Model performance is essential for applying a prediction model, which is usually assessed by two measures: discrimination and calibration.5 33 Discrimination is usually quantified by calculating the area under the receiver operating characteristic curve. Calibration can be accessed via a calibration plot, calibration slope or intercept, calibration table, Hosmer Lemeshow test and an O/E ratio.5 Nevertheless, only 25 studies (69%) described both discrimination and calibration measures in our study.
Furthermore, the Results section is one of the most important parts within research articles for the judgement of whether the model should be considered for clinical use.5 However, some important information was not provided in most of the reports in our study. For instance, only nine studies (25%) described both regression coefficients for each predictor in the model and the intercept. Furthermore, only 17 studies (47%) described both the results of discrimination (with CIs) and calibration measures. The reporting of this information needs to be improved in future research.
It should be noted that no significant relationship was observed between model performance and TRIPOD adherence, which was consistent with other research’s results.8 The results are not surprising, because the TRIPOD statement is just a reporting guideline, which guides authors to report their research more clearly.4 Reporting quality cannot reflect model performance; however, our findings suggest that incomplete reporting of the models with excellent performance may lead to the absence of external validation and limit their clinical application. Only 18 of the included 36 models in our study were validated externally, and only the Mehran score16 has been validated by multiple studies.34 The reporting may be one of the reasons for the limited external validation of the models.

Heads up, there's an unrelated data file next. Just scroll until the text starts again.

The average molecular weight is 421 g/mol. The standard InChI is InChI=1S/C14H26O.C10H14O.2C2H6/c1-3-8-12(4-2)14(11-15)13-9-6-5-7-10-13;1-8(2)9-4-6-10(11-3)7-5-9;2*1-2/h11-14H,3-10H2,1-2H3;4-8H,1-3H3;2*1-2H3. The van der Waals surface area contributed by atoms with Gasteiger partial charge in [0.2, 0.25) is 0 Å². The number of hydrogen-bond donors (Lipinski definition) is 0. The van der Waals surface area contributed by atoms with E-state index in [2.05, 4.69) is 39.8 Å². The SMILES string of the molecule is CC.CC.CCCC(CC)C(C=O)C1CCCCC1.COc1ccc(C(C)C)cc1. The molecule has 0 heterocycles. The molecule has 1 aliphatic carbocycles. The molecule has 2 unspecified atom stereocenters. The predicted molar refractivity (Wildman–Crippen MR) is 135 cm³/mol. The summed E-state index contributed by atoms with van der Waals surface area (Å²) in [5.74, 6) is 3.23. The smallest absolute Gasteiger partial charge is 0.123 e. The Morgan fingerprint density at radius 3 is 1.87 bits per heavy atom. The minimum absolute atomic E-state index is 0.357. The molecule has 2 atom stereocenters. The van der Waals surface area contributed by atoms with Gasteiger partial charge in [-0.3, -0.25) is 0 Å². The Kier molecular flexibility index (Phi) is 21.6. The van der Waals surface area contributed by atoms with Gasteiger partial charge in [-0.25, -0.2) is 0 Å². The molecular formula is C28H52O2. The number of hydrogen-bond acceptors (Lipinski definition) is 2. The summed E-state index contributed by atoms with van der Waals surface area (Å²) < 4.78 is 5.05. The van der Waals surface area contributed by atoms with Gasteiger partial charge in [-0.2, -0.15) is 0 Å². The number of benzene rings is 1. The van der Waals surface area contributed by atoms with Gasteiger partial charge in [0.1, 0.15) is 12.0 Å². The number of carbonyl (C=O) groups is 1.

Strengths and limitations
To our knowledge, this is the first study to evaluate the reporting of studies on the development of CIN prediction models within the CAG/PCI population. We systematically searched the literature; therefore, a relatively comprehensive picture could be presented. Furthermore, we carried out a detailed analysis to gain further information on the reporting of the TRIPOD items and subitems. However, we restricted the language of the publications to English. This might exclude studies published in other languages, reporting of which may be potentially sufficient.
Based on the TRIPOD checklist, the reporting of CIN prediction models for the CAG/PCI population still has room for improvement. In order to promote further external validation and clinical application of the prediction models, more specific information should be provided in future studies.
Data availability statement
All data relevant to the study are included in the article or uploaded as supplementary information.
Patient consent for publication
This study does not involve human participants.